ESET Researchers Reveal a Family of Linux Malware Mumblehard That Seems to Send Spam Messages
Antivirus and threat protection company, ESET (@ESET), has uncovered a family of Linux malware named Linux / Mumblehard that has, according to the company, stayed under the radar for more than 5 years, targeting mainly web servers.
Thousands of computers and web servers running Linux and FreeBSD operating systems have been infected over past five years with sophisticated malware that turn the machines into spambots. ESET's researchers discovered Mumblehard after being contacted by a system administrator who sought assistance for a server that was added to a public security blacklists for sending spam. The researchers identified and analyzed a process that was causing the server to connect to different SMTP servers and send spam.
ESET then monitored the Mumblehard backdoor component by registering a domain name used as one of the C&C servers. More than 8,500 unique IP addresses hit the sinkhole with Mumblehard behavior while requests were being observed. During the first week of April, more than 3,000 machines were affected by Mumblehard.
The discovery is reminiscent of Windigo, a separate spam botnet made up of 10,000 Linux servers that ESET discovered 14 months ago. The number of infected hosts is slowly decreasing, but the overall view shows that infection happens at specific times and that the botnet size has doubled over a 6-month period.
ESET Researchers wrote: "Malware targeting Linux and BSD servers is becoming more and more complex. The fact that the authors used a custom packer to hide the Perl source code is somewhat sophisticated. However, it is definitely not as complex as the Windigo Operation we documented in 2014. Nonetheless, it is worrying that the Mumblehard operators have been active for many years without disruption."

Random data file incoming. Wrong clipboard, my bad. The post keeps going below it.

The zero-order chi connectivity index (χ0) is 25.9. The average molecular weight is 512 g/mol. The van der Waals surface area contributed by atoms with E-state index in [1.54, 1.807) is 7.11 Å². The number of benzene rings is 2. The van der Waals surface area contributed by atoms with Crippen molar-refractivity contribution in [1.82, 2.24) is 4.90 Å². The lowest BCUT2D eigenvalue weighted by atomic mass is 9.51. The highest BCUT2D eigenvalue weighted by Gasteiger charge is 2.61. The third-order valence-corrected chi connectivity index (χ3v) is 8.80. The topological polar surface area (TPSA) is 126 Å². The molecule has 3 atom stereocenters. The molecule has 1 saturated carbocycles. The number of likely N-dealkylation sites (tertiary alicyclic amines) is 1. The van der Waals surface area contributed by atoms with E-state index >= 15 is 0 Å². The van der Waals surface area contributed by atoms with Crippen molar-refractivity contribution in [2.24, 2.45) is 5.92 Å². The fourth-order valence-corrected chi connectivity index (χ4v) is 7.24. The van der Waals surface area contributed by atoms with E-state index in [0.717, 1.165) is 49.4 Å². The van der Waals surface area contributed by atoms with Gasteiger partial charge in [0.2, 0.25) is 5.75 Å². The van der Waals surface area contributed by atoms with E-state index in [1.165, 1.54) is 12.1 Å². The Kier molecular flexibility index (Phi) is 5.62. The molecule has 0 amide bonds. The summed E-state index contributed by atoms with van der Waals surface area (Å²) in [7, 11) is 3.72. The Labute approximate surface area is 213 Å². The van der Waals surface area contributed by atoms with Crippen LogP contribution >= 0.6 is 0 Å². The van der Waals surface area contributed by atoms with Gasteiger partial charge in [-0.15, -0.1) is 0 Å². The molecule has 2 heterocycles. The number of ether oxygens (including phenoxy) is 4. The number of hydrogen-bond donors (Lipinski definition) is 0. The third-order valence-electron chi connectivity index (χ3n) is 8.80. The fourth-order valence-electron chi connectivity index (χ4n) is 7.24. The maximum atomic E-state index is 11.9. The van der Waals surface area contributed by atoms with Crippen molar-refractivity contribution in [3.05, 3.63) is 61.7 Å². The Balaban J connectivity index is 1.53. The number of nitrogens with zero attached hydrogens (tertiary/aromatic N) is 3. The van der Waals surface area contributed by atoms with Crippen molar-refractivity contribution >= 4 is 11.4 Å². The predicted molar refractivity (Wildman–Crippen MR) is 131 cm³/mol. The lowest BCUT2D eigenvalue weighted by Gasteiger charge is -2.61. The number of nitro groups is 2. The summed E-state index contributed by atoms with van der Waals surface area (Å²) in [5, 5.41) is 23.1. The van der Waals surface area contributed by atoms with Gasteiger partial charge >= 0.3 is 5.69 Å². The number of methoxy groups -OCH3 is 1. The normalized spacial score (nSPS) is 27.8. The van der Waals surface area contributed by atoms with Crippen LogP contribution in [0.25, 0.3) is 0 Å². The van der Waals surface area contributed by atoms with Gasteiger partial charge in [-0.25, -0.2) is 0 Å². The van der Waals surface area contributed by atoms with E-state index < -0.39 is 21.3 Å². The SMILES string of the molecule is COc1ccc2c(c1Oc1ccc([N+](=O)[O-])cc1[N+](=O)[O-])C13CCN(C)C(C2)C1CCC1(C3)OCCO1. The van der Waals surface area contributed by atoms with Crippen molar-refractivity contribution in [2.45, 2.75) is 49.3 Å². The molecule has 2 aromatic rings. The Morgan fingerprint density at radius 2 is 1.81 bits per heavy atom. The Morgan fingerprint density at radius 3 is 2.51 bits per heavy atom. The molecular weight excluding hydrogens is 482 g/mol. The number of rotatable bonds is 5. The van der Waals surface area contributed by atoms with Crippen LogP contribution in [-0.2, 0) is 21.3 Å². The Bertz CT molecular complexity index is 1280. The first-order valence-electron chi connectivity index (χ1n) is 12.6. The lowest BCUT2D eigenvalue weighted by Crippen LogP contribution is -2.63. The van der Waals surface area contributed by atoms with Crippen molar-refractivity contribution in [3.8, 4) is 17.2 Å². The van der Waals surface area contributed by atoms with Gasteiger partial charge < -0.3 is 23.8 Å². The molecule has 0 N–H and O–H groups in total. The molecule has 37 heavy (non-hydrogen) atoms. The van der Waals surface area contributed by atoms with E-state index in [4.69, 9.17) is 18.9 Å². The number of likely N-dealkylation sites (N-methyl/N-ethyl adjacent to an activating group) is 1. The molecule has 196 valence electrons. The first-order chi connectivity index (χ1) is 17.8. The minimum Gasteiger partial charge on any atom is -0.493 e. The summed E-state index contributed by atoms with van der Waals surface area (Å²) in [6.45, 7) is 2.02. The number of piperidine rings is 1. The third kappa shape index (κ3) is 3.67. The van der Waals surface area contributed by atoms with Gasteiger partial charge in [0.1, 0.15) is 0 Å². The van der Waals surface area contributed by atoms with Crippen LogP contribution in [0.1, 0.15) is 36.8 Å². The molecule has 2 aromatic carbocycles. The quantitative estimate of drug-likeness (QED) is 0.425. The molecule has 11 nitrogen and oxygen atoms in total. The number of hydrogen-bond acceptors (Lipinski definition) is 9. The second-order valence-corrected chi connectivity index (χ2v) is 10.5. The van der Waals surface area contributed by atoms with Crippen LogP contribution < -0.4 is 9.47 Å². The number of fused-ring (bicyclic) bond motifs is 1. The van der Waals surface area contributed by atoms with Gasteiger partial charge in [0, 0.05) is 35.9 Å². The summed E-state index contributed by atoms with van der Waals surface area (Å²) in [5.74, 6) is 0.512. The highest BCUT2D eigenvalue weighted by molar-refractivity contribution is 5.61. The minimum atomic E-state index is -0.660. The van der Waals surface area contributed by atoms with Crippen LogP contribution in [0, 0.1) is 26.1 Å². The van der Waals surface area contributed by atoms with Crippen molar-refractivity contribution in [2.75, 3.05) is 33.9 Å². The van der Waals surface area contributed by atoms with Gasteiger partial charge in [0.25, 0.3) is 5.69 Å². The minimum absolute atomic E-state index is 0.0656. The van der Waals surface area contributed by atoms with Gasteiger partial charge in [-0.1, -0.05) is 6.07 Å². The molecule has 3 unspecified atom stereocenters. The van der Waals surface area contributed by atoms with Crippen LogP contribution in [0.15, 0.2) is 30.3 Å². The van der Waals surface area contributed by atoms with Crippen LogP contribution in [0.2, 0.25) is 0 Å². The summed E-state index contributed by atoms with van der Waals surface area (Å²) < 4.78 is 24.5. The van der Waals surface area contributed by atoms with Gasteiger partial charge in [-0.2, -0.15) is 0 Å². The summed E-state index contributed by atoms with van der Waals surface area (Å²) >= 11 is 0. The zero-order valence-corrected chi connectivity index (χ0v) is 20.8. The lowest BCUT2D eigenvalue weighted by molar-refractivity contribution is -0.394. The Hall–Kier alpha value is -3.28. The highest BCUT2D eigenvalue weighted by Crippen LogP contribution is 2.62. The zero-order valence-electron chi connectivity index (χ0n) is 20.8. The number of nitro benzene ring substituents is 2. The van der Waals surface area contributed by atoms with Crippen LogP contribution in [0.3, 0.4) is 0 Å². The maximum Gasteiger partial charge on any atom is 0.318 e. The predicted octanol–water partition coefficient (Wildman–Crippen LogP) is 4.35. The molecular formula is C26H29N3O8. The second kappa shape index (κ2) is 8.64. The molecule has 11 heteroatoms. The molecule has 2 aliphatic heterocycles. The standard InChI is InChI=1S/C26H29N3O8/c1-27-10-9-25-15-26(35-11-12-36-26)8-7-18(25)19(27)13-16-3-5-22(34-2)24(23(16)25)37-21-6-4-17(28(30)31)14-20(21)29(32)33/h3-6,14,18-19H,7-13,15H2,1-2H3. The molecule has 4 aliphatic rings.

The Mumblehard malware is the brainchild of experienced and highly skilled programmers. It includes a backdoor and a spam daemon, which is a behind-the-scenes process that sends large batches of junk mail. These two main components are written in Perl and they're obfuscated inside a custom "packer" that's written in assembly, a low-level programming language that closely corresponds to the native machine code of the computer hardware it runs on.
ESET researchers still aren't certain how Mumblehard is installed. Based on their analysis of the infected server, they suspect the malware may take hold by exploiting vulnerabilities in the Joomla and WordPress content management systems. Additionally, Mumblehard malware is also distributed by installing ‘pirated' versions of a Linux and BSD program called DirectMailer, software developed by Yellsoft. So, when a user installs the pirated version of DirectMailer software, the Mumblehard operators gets a backdoor to the user's server that allows hackers to send spam messages.
The almost 9,000 IP addresses Eset observed can't be directly correlated to the number of machines that were infected by Mumblehard, since in some cases more than one server may share an address and in other cases a single server may give up an old address and take up a new one. Still, the number is a strong indication that several thousand machines were affected during the seven months ESET monitored the malware.
To prevent the threat web server administrators should check their servers for Mumblehard infections by looking for the so-called unwanted cronjob entries added by the malware in an attempt to activate the backdoor every 15-minute increments. The backdoor is usually installed in /tmp or /var/tmp. Mounting the tmp directory with the noexec option prevents the backdoor from starting in the first place.
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